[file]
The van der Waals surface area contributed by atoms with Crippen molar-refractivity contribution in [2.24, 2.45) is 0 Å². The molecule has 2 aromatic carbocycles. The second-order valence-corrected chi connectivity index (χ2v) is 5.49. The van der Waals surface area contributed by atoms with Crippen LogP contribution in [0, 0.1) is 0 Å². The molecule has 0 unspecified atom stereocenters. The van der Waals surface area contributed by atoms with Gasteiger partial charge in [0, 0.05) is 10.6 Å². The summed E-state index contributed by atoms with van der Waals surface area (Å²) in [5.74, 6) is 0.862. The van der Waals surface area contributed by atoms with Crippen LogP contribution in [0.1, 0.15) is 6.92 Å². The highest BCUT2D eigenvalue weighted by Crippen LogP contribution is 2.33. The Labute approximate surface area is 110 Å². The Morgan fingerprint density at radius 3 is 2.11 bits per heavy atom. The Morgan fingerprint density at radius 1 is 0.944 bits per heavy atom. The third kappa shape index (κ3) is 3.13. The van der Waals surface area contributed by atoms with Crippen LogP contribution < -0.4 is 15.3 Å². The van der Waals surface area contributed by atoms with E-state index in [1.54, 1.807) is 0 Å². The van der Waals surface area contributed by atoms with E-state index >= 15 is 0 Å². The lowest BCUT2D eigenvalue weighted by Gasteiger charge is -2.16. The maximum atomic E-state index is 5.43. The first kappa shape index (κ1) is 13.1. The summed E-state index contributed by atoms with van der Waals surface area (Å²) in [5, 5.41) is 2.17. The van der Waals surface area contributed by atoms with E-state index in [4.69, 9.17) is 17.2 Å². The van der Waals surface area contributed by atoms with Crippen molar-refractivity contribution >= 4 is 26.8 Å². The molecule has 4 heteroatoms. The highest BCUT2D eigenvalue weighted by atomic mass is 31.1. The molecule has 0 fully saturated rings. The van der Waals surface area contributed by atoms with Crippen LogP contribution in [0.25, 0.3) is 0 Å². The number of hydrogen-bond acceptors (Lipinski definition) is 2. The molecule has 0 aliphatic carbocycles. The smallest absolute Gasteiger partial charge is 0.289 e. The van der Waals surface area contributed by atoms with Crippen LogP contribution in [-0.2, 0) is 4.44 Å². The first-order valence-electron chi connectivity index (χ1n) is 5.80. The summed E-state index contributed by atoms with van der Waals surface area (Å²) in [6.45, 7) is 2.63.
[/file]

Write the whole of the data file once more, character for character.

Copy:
The van der Waals surface area contributed by atoms with Crippen molar-refractivity contribution in [2.24, 2.45) is 0 Å². The molecule has 2 aromatic carbocycles. The second-order valence-corrected chi connectivity index (χ2v) is 5.49. The van der Waals surface area contributed by atoms with Crippen LogP contribution in [0, 0.1) is 0 Å². The molecule has 0 unspecified atom stereocenters. The van der Waals surface area contributed by atoms with Gasteiger partial charge in [0, 0.05) is 10.6 Å². The summed E-state index contributed by atoms with van der Waals surface area (Å²) in [5.74, 6) is 0.862. The van der Waals surface area contributed by atoms with Crippen LogP contribution in [0.1, 0.15) is 6.92 Å². The highest BCUT2D eigenvalue weighted by Crippen LogP contribution is 2.33. The Labute approximate surface area is 110 Å². The Morgan fingerprint density at radius 3 is 2.11 bits per heavy atom. The Morgan fingerprint density at radius 1 is 0.944 bits per heavy atom. The third kappa shape index (κ3) is 3.13. The van der Waals surface area contributed by atoms with Crippen LogP contribution < -0.4 is 15.3 Å². The van der Waals surface area contributed by atoms with E-state index in [1.54, 1.807) is 0 Å². The van der Waals surface area contributed by atoms with E-state index >= 15 is 0 Å². The lowest BCUT2D eigenvalue weighted by Gasteiger charge is -2.16. The maximum atomic E-state index is 5.43. The first kappa shape index (κ1) is 13.1. The summed E-state index contributed by atoms with van der Waals surface area (Å²) in [5, 5.41) is 2.17. The van der Waals surface area contributed by atoms with E-state index in [4.69, 9.17) is 17.2 Å². The van der Waals surface area contributed by atoms with Crippen molar-refractivity contribution >= 4 is 26.8 Å². The molecule has 4 heteroatoms. The highest BCUT2D eigenvalue weighted by atomic mass is 31.1. The molecule has 0 fully saturated rings. The van der Waals surface area contributed by atoms with Crippen LogP contribution in [0.25, 0.3) is 0 Å². The number of hydrogen-bond acceptors (Lipinski definition) is 2. The molecule has 0 aliphatic carbocycles. The smallest absolute Gasteiger partial charge is 0.289 e. The van der Waals surface area contributed by atoms with Crippen LogP contribution in [-0.2, 0) is 4.44 Å². The first-order valence-electron chi connectivity index (χ1n) is 5.80. The summed E-state index contributed by atoms with van der Waals surface area (Å²) in [6.45, 7) is 2.63.